These 25 data scientists hail from a wide selection of backgrounds, disciplines, and industries.
Some of them, like DJ Patil and Hilary Mason, were part of the trailblazing wave of data scientists who catapulted the field into national attention.
Others are at the start of their careers, such as Clare Corthell, who made her own path to data science by creating the Open Source Data Science Masters, a self-guided curriculum built on freely available internet resources.
data-intensive text processing with MapReduce
Jimmy Lin and Chris Dyer
MapReduce is a programming model for expressing distributed computations on massive datasets and an execution framework for large-scale data processing on clusters of commodity servers. The programming model provides an easy-to-understand abstraction for designing scalable algorithms, while the execution framework transparently handles many system-level details, ranging from scheduling to synchronization to fault tolerance.
This book focuses on MapReduce algorithm design, with an emphasis on text processing algorithms common in natural language processing, information retrieval, and machine learning. We introduce the notion of MapReduce design patterns, which represent general reusable solutions to commonly occurring problems across a variety of problem domains.
Conversations on Data Science
Roger D. Peng and Hilary Parker
What is life like as a data scientist? In academia? In industry? What is the role of automation in data science? What is evidence-based data analysis? And what is RCatLadies?
These questions, and more, are discussed in Conversations on Data Science by Roger Peng and Hilary Parker, co-hosts of the popular Not So Standard Deviations podcast. This book collects many of their discussions from the podcast and distills them into a readable format. The conversational style of Roger and Hilary gives readers a behind-the-scenes look into how data science is done in real life. As new episodes of the podcast are created, this book is updated to add new topics of discussion. Readers of the book are entitled to free updates in the future as the book evolves.
Social Media Mining: An Introduction
Reza Zafarani, Mohammad ali Abbasi and Huan Liu
Social Media Mining integrates social media, social network analysis, and data mining to provide a convenient and coherent platform for students, practitioners, researchers, and project managers to understand the basics and potentials of social media mining.
It introduces the unique problems arising from social media data and presents fundamental concepts, emerging issues, and effective algorithms for network analysis and data mining.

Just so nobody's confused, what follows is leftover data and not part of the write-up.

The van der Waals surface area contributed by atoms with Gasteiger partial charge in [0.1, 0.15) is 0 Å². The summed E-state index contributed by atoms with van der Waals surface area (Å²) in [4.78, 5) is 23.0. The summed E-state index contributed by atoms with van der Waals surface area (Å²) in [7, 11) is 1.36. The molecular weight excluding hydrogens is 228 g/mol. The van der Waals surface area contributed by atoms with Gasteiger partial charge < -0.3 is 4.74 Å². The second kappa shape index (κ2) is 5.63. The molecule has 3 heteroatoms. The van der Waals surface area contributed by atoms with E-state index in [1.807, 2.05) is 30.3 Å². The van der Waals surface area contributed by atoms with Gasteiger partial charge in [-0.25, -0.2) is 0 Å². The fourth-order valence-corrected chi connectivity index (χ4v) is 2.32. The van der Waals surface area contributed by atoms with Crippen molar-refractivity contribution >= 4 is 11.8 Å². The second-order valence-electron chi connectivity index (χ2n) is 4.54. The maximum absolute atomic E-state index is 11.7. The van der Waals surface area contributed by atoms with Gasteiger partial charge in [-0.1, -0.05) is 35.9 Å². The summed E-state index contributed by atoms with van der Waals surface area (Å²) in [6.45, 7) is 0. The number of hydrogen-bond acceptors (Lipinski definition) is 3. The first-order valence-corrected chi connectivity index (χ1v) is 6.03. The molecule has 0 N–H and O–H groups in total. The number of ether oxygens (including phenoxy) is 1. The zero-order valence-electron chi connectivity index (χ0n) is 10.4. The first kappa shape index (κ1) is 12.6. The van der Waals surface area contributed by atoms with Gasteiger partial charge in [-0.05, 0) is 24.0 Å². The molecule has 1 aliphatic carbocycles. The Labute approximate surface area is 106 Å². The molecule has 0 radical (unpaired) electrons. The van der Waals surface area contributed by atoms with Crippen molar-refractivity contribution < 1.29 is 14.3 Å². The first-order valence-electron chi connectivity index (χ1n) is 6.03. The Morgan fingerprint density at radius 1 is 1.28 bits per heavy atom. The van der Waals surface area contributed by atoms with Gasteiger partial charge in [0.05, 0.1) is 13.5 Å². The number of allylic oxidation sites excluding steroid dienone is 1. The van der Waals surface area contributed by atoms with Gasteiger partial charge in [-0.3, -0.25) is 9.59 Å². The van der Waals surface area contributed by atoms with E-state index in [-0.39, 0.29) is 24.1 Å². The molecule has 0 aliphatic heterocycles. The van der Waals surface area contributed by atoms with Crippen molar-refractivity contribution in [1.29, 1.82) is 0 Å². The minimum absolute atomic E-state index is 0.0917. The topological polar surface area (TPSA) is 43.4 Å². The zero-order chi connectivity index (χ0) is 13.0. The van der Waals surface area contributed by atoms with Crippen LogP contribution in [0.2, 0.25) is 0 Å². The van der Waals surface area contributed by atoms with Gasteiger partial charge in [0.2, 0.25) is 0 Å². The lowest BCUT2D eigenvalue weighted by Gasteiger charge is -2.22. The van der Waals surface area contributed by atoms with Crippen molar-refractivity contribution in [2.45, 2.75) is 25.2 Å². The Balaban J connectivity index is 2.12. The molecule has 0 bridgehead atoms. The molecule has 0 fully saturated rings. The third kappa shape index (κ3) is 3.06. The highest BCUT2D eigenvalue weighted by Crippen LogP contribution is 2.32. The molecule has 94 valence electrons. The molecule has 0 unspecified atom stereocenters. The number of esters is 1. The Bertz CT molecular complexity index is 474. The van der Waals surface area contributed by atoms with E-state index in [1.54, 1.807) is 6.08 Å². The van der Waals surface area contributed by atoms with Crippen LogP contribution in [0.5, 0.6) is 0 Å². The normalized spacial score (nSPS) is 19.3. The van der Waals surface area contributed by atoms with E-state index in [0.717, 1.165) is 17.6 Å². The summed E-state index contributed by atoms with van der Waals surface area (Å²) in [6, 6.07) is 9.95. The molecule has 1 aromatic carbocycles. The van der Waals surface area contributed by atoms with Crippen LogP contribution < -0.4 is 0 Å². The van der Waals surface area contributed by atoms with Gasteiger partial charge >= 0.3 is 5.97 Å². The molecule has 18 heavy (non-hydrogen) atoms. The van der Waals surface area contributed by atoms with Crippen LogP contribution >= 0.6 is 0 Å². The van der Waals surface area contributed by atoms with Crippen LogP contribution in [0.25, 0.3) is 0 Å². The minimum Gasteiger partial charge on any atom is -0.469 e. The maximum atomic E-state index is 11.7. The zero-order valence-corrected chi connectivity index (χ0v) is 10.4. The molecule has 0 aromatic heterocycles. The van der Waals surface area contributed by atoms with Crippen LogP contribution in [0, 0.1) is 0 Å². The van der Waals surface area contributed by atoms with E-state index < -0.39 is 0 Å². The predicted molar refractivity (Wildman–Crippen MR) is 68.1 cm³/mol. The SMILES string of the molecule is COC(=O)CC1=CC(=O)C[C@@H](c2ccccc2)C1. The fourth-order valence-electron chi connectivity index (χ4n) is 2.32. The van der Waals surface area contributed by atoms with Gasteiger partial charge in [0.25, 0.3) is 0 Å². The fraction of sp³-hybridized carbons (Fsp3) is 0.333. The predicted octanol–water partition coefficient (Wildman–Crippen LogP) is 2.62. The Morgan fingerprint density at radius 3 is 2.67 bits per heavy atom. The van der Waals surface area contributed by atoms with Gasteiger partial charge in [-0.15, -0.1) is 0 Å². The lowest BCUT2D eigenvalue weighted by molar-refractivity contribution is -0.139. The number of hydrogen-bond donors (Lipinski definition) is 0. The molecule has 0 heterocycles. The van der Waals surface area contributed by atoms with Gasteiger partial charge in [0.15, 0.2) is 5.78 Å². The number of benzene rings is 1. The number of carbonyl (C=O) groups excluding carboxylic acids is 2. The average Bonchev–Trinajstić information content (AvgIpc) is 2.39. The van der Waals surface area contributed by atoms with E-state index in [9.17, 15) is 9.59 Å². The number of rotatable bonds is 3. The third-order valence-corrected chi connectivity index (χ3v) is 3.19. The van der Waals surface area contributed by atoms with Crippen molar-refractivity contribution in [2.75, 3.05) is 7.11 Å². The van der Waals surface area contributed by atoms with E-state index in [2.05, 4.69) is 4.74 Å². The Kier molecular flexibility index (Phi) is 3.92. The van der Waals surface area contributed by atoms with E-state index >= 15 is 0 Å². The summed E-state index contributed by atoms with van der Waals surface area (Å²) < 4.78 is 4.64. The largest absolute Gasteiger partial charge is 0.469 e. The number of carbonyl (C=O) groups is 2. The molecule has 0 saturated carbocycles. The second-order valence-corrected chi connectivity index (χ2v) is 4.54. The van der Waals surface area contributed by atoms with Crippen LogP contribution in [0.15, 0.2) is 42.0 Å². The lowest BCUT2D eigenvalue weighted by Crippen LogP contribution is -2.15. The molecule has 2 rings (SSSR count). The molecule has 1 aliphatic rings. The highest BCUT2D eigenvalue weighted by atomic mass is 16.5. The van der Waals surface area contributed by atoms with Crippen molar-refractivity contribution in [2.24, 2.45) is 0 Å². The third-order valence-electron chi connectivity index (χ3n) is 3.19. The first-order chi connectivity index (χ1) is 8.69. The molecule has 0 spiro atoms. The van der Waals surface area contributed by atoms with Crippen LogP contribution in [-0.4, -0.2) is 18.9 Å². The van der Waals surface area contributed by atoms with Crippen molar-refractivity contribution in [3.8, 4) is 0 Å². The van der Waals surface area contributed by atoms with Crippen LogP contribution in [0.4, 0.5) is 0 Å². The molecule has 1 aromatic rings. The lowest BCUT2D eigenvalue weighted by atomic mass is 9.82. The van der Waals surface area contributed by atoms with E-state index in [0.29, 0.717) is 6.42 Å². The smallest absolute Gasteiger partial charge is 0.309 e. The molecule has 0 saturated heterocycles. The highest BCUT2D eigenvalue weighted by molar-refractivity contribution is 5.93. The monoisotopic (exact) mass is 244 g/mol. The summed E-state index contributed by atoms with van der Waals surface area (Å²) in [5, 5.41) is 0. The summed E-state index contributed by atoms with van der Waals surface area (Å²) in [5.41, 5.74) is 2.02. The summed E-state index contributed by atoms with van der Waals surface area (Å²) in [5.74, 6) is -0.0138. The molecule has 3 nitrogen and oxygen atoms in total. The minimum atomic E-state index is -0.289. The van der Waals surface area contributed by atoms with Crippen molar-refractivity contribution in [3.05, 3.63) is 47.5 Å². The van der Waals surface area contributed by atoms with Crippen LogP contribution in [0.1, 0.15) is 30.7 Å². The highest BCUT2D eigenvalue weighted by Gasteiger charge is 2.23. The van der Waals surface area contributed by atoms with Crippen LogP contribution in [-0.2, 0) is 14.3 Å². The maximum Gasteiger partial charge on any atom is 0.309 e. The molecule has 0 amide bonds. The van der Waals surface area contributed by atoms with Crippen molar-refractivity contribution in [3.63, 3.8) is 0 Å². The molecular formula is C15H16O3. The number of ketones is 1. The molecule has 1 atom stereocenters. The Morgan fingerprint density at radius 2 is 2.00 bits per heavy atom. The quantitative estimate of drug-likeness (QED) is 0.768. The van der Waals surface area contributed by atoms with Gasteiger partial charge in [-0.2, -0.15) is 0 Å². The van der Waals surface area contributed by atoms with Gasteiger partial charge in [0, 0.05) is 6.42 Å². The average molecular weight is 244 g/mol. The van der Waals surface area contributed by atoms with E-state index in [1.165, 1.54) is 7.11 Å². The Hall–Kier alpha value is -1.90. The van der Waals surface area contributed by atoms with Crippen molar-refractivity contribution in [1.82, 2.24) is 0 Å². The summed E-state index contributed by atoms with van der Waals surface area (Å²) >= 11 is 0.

Suitable for use in advanced undergraduate and beginning graduate courses as well as professional short courses, the text contains exercises of different degrees of difficulty that improve understanding and help apply concepts, principles, and methods in various scenarios of social media mining.
how to be a modern scientist
The face of academia is changing. It is no longer sufficient to just publish or perish. We are now in an era where Twitter, Github, Figshare, and Alt Metrics are regular parts of the scientific workflow. Here I give high level advice about which tools to use, how to use them, and what to look out for. This book is appropriate for scientists at all levels who want to stay on top of the current technological developments affecting modern scientific careers.
The book is probably most suited to graduate students and postdocs in the sciences, but may be of interest to others who want to adapt their scientific process to use modern tools.
Extracting Data From NoSQL Databases
NoSQL databases differ from RDBMSs mainly in that they use non-relational data models, lack explicit schemas and scale horizontally. Some of these features cause problems for applications like Spotfire when extracting and importing data.
This thesis investigates how these problems can be solved, thus enabling support for NoSQL databases in Spotfire. The approach and conclusions are valid for any application that interacts with databases in a similar way as Spotfire.
Mark Kerzner and Sujee Maniyam
'Hadoop illuminated' is the open source book about Apache Hadoop™. It aims to make Hadoop knowledge accessible to a wider audience, not just to the highly technical.
The book is a 'living book' - they will keep updating it to cover the fast evolving Hadoop eco system.
Annalyn Ng and Kenneth Soo
This book was available for FREE with Kindle Unlimited when we last checked, but you have to check Amazon in your country. Try Kindle Unlimited for FREE.
Numsense! is lovingly put together by two data science enthusiasts, Annalyn Ng (University of Cambridge) and Kenneth Soo (Stanford University), who wrote:
"We noticed that while data science is increasingly used to improve workplace decisions, many people know little about the field. Hence, we wrote these tutorials so that everyone and anyone can learn - be it an aspiring student or enterprising business professional".
Each tutorial covers the important functions and assumptions of a data science technique, without any maths or jargon. The book also illustrates these techniques with real-world data and examples.